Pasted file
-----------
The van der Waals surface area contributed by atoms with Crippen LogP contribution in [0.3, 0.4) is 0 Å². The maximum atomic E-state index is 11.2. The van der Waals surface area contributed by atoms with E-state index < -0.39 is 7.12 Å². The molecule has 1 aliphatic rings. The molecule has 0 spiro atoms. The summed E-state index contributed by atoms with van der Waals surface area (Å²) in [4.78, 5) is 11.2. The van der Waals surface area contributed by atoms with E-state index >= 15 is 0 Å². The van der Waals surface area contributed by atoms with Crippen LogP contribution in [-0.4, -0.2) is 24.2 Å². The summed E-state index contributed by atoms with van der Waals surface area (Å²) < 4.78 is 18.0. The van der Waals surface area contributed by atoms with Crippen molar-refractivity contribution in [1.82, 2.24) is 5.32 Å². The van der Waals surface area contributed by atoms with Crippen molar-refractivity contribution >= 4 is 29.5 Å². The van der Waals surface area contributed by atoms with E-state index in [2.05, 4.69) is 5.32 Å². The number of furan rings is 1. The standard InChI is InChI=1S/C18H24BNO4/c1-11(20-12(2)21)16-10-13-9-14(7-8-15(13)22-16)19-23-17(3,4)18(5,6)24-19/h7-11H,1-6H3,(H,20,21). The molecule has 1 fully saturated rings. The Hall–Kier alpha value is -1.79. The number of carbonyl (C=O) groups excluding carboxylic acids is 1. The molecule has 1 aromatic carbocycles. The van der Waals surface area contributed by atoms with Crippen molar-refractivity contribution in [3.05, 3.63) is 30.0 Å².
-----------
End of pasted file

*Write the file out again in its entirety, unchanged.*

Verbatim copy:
The van der Waals surface area contributed by atoms with Crippen LogP contribution in [0.3, 0.4) is 0 Å². The maximum atomic E-state index is 11.2. The van der Waals surface area contributed by atoms with E-state index < -0.39 is 7.12 Å². The molecule has 1 aliphatic rings. The molecule has 0 spiro atoms. The summed E-state index contributed by atoms with van der Waals surface area (Å²) in [4.78, 5) is 11.2. The van der Waals surface area contributed by atoms with E-state index >= 15 is 0 Å². The van der Waals surface area contributed by atoms with Crippen LogP contribution in [-0.4, -0.2) is 24.2 Å². The summed E-state index contributed by atoms with van der Waals surface area (Å²) < 4.78 is 18.0. The van der Waals surface area contributed by atoms with Crippen molar-refractivity contribution in [1.82, 2.24) is 5.32 Å². The van der Waals surface area contributed by atoms with Crippen molar-refractivity contribution >= 4 is 29.5 Å². The van der Waals surface area contributed by atoms with E-state index in [2.05, 4.69) is 5.32 Å². The number of furan rings is 1. The standard InChI is InChI=1S/C18H24BNO4/c1-11(20-12(2)21)16-10-13-9-14(7-8-15(13)22-16)19-23-17(3,4)18(5,6)24-19/h7-11H,1-6H3,(H,20,21). The molecule has 1 fully saturated rings. The Hall–Kier alpha value is -1.79. The number of carbonyl (C=O) groups excluding carboxylic acids is 1. The molecule has 1 aromatic carbocycles. The van der Waals surface area contributed by atoms with Crippen molar-refractivity contribution in [3.05, 3.63) is 30.0 Å².